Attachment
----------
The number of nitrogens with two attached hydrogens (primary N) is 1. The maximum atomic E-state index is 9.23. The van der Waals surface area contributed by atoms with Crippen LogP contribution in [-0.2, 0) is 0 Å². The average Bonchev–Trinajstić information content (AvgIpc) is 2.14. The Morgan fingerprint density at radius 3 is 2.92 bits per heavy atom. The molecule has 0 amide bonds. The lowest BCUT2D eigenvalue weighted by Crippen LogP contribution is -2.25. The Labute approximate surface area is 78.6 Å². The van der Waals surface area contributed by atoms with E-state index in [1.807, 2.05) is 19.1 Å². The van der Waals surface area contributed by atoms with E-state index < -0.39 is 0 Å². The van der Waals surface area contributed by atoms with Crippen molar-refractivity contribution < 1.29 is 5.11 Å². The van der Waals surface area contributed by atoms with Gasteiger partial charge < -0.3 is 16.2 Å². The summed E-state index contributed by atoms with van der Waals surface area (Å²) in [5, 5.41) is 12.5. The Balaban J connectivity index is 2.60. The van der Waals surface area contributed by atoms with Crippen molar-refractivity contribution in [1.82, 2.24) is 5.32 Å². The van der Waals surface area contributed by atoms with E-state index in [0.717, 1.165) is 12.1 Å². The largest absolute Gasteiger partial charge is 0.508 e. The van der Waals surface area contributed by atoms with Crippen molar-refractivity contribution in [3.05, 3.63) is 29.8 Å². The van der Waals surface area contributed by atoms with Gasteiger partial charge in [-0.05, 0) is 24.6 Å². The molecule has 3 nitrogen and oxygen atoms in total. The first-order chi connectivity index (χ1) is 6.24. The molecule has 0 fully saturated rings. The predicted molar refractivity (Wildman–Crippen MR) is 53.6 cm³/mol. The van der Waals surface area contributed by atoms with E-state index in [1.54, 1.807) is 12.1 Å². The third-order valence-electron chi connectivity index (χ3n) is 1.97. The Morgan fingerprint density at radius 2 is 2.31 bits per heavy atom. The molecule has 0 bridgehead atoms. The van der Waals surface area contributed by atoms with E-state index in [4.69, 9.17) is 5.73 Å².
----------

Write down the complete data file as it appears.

The number of nitrogens with two attached hydrogens (primary N) is 1. The maximum atomic E-state index is 9.23. The van der Waals surface area contributed by atoms with Crippen LogP contribution in [-0.2, 0) is 0 Å². The average Bonchev–Trinajstić information content (AvgIpc) is 2.14. The Morgan fingerprint density at radius 3 is 2.92 bits per heavy atom. The molecule has 0 amide bonds. The lowest BCUT2D eigenvalue weighted by Crippen LogP contribution is -2.25. The Labute approximate surface area is 78.6 Å². The van der Waals surface area contributed by atoms with E-state index in [1.807, 2.05) is 19.1 Å². The van der Waals surface area contributed by atoms with E-state index < -0.39 is 0 Å². The van der Waals surface area contributed by atoms with Crippen molar-refractivity contribution < 1.29 is 5.11 Å². The van der Waals surface area contributed by atoms with Gasteiger partial charge < -0.3 is 16.2 Å². The summed E-state index contributed by atoms with van der Waals surface area (Å²) in [5, 5.41) is 12.5. The Balaban J connectivity index is 2.60. The van der Waals surface area contributed by atoms with Crippen molar-refractivity contribution in [1.82, 2.24) is 5.32 Å². The van der Waals surface area contributed by atoms with E-state index in [0.717, 1.165) is 12.1 Å². The largest absolute Gasteiger partial charge is 0.508 e. The van der Waals surface area contributed by atoms with Crippen molar-refractivity contribution in [3.05, 3.63) is 29.8 Å². The van der Waals surface area contributed by atoms with Gasteiger partial charge in [-0.05, 0) is 24.6 Å². The molecule has 3 nitrogen and oxygen atoms in total. The first-order chi connectivity index (χ1) is 6.24. The molecule has 0 fully saturated rings. The predicted molar refractivity (Wildman–Crippen MR) is 53.6 cm³/mol. The van der Waals surface area contributed by atoms with E-state index in [1.54, 1.807) is 12.1 Å². The third-order valence-electron chi connectivity index (χ3n) is 1.97. The Morgan fingerprint density at radius 2 is 2.31 bits per heavy atom. The molecule has 0 bridgehead atoms. The van der Waals surface area contributed by atoms with E-state index in [4.69, 9.17) is 5.73 Å².